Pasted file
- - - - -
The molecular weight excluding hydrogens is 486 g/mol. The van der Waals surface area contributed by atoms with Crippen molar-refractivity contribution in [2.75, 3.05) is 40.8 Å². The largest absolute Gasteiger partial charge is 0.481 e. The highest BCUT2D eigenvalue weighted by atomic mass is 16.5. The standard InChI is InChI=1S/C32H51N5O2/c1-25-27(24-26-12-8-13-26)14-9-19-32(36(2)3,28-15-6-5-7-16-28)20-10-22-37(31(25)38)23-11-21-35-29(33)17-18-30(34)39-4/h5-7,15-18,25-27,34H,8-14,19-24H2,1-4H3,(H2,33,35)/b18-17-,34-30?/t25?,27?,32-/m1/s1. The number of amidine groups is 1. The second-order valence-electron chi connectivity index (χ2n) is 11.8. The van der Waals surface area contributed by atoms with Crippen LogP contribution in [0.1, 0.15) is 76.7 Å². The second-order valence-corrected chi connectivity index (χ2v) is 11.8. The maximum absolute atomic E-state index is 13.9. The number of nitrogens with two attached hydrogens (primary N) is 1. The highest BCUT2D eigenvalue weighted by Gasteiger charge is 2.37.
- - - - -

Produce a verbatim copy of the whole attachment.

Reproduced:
The molecular weight excluding hydrogens is 486 g/mol. The van der Waals surface area contributed by atoms with Crippen molar-refractivity contribution in [2.75, 3.05) is 40.8 Å². The largest absolute Gasteiger partial charge is 0.481 e. The highest BCUT2D eigenvalue weighted by atomic mass is 16.5. The standard InChI is InChI=1S/C32H51N5O2/c1-25-27(24-26-12-8-13-26)14-9-19-32(36(2)3,28-15-6-5-7-16-28)20-10-22-37(31(25)38)23-11-21-35-29(33)17-18-30(34)39-4/h5-7,15-18,25-27,34H,8-14,19-24H2,1-4H3,(H2,33,35)/b18-17-,34-30?/t25?,27?,32-/m1/s1. The number of amidine groups is 1. The second-order valence-electron chi connectivity index (χ2n) is 11.8. The van der Waals surface area contributed by atoms with Crippen LogP contribution in [0.1, 0.15) is 76.7 Å². The second-order valence-corrected chi connectivity index (χ2v) is 11.8. The maximum absolute atomic E-state index is 13.9. The number of nitrogens with two attached hydrogens (primary N) is 1. The highest BCUT2D eigenvalue weighted by Gasteiger charge is 2.37.